Target for canopy cover
There is no question that trees add value and benefit to our everyday lives. But there is also financial incentive involved in planting trees that will help keep money in your own pocket and help to maintain the health of our environment for the long term.

American Forests, a not-for-profit organization involved in assessing the value of tree cover on the landscape, recommends that tree leaves should cover 40 per cent of the area within a city. This minimum area would ensure the sustainability of the urban ecosystem and maintain a balance between urban growth and a healthy environment. The urban centres in the Grand River watershed vary from a low of 24 per cent in Brantford to a high of 29 per cent in Waterloo.

The goal of 40 per cent is attainable and can be accomplished through community effort and dedication.

There are currently numerous groups committed to reaching this goal in the Grand River watershed and they have already achieved significant results, but every effort made is a step in the right direction. So in the end, take a moment to plant a tree, save some money and make an investment into the future of your community.

More info at http://www.grandriver.ca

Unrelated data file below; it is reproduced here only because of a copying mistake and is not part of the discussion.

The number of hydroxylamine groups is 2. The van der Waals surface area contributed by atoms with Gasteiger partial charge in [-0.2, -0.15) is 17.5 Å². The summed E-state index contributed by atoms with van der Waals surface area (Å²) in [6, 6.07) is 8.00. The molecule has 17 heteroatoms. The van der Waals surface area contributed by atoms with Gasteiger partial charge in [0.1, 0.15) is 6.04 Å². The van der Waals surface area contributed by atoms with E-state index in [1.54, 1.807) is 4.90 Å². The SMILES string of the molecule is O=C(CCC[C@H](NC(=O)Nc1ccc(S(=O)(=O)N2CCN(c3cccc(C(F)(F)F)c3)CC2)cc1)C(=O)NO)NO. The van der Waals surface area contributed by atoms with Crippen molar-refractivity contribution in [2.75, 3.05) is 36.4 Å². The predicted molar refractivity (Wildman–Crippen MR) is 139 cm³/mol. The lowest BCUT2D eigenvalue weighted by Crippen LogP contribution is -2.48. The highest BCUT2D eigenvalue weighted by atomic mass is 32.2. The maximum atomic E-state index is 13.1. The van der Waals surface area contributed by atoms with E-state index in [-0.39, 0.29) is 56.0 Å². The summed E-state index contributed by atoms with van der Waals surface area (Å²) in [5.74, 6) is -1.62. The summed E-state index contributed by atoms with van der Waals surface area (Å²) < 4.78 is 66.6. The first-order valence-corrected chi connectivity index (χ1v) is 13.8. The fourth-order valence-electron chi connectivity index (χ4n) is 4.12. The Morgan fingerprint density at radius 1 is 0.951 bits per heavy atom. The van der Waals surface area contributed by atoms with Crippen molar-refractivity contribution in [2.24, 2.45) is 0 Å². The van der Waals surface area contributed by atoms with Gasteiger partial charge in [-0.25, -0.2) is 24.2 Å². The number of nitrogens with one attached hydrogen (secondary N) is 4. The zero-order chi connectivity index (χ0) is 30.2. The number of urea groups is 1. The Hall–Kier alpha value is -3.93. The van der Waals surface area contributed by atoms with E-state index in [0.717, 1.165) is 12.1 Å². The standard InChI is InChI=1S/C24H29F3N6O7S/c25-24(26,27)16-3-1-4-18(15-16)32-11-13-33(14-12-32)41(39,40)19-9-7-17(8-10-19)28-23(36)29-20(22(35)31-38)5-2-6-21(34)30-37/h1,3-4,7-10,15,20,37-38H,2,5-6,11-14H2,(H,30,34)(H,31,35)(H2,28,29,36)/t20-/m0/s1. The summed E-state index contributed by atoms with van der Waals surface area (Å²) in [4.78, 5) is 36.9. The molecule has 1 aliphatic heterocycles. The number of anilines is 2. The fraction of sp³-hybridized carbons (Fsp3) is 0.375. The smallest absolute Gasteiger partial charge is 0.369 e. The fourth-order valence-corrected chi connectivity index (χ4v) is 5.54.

Watershed Forest report 2004   (Guelph canopy is 27% : Source GRCA).

Benefits of Urban Trees

Trees are a very important part of our urban environment.

Urban trees filter air, water and sunlight and reduce air pollution. They moderate local climate, slow wind and storm water run-off, and shade our buildings to conserve energy. Trees protect us from UV radiation that causes many cancers. Trees are also critical in cooling the urban heat island effect, thus they reduce the number of unhealthful, smog days. Walkable cities need tree shade on our streets and paths to support healthier citizens. Beauty from trees is an added community benefit.

The economic benefits of trees have been understood for a long time…..and justify expenditures to maintain them. For example, a deciduous tree planted on the south and west of a building offers shade that cools the building during the summer, but allows the sun to warm it in the winter after the leaves fall. Businesses flourish, people linger and shop longer, apartments and office space rent quicker, tenants stay longer, property values increase, new business and industry is attracted. (USDA guide). They have also been shown to increase property values by 10-23%.

The physical effects of trees: the shade, humidity control, wind control, erosion control, evaporative cooling, sound and visual screening, pollution absorption and precipitation, all have economic benefits.

UV protection from tree shade reduces costs to the health system (Skin cancer is the fastest growing cancer in Ontario and walking lowers the rates of obesity, heart disease and diabetes). We need shaded streets for more walking and biking. Trees also reduce storm water management costs through slowing the runoff and stabilizing river quantity and quality. They provide shelter and food for animals and pollinators.

Guelph Urban Forest Friends